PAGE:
It was a telling choice that in the current season, dominated by big-name soloists, room was made last Saturday for the orchestra’s former concertmaster, the elegant violinist Maria Larionoff, in Peteris Vasks’s 1998 concerto, “Distant Light.” Conducted by a guest, Olari Elts, rather than by Mr. Morlot, the program included staples — symphonies by Haydn and Mendelssohn — that sounded a little raw, but the performance of the Vasks concerto was stunning, incisive in folk-music passages and radiant in its tidal harmonic changes.

His plans, while bold, are also sensible. But he still needs his board’s full and sustained support of his mission. That means the increased presence of modern and contemporary music on subscription programs, an ever larger [untitled] series and financing for new commissions.

Why don’t major, taxpayer-supported Oregon music institutions have a new music series, or a regular commissioning series focusing on Northwest or even other American composers? Why isn’t the Oregon Symphony or other Oregon orchestras looking forward in the way Morlot is? Compare the OSO’s offerings to the excitement created by the other major West Coast American orchestras in Los Angeles and San Francisco, all replete with world premieres, commissions, and other contemporary works by the likes of Harrison, Henry Cowell, Robin Holloway and others. Does the Oregon Symphony believe that Portland and Oregon music fans are less open to new  and homegrown sounds than the music lovers of those cities? Or that our composers aren’t good enough to merit inclusion on even the Schnitzer stage, much less Carnegie’s?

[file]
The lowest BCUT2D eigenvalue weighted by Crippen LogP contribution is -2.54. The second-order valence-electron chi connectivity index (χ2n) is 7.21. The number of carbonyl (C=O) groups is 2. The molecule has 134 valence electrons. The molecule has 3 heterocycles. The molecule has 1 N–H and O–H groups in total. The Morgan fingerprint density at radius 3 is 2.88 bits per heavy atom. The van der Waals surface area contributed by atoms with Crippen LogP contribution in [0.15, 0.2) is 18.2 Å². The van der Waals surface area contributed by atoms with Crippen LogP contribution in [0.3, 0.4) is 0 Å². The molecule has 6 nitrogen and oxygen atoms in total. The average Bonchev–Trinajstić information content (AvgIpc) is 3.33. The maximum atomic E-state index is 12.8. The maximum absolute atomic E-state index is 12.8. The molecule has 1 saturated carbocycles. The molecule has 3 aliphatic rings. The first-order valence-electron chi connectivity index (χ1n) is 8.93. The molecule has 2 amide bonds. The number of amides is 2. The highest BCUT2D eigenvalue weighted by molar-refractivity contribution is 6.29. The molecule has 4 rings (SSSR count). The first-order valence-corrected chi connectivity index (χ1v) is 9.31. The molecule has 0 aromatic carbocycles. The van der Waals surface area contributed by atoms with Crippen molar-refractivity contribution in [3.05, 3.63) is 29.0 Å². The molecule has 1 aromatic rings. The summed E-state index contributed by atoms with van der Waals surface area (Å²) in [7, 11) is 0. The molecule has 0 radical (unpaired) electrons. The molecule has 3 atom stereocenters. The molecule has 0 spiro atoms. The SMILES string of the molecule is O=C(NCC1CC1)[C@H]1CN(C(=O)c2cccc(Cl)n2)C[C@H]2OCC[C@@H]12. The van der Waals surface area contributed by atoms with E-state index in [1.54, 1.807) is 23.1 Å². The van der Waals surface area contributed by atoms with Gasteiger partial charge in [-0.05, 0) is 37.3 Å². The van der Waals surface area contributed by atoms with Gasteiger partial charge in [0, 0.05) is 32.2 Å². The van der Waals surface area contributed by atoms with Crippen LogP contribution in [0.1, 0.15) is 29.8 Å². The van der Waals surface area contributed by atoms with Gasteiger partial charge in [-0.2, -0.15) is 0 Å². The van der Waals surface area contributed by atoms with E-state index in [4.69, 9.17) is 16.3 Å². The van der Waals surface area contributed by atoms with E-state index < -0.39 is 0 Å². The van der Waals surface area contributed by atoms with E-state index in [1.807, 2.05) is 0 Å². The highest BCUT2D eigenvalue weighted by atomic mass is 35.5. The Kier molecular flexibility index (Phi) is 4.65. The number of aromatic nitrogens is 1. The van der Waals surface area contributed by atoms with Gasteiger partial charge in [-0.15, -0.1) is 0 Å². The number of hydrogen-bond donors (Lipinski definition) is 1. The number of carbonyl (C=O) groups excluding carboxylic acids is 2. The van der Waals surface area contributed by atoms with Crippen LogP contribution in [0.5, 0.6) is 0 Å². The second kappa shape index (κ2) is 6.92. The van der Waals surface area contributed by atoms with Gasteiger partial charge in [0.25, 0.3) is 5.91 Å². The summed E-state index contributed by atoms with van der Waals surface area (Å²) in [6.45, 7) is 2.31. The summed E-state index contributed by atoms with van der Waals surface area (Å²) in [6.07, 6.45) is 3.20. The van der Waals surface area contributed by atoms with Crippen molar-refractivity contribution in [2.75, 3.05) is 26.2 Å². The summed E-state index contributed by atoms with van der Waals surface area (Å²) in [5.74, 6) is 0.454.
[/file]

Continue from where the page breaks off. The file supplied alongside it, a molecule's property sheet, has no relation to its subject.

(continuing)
I don’t think so. I’ve seen symphony president Elaine Calder, whom I admire for her leadership in bringing the orchestra back in the black, at many Third Angle and FearNoMusic events, and I believe she’s supported them in other ways as well. Kalmar has programmed modern music in his other posts. Both are clearly aware of what’s going on in contemporary classical music. Kalmar even read John Cage’s “Lecture on Nothing” at last month’s FearNoMusic concert. And without the symphony, we wouldn’t have FNM, Third Angle, and other ensembles that include OSO musicians. The symphony plays an important role in fomenting new music even when it’s not on OSO programs.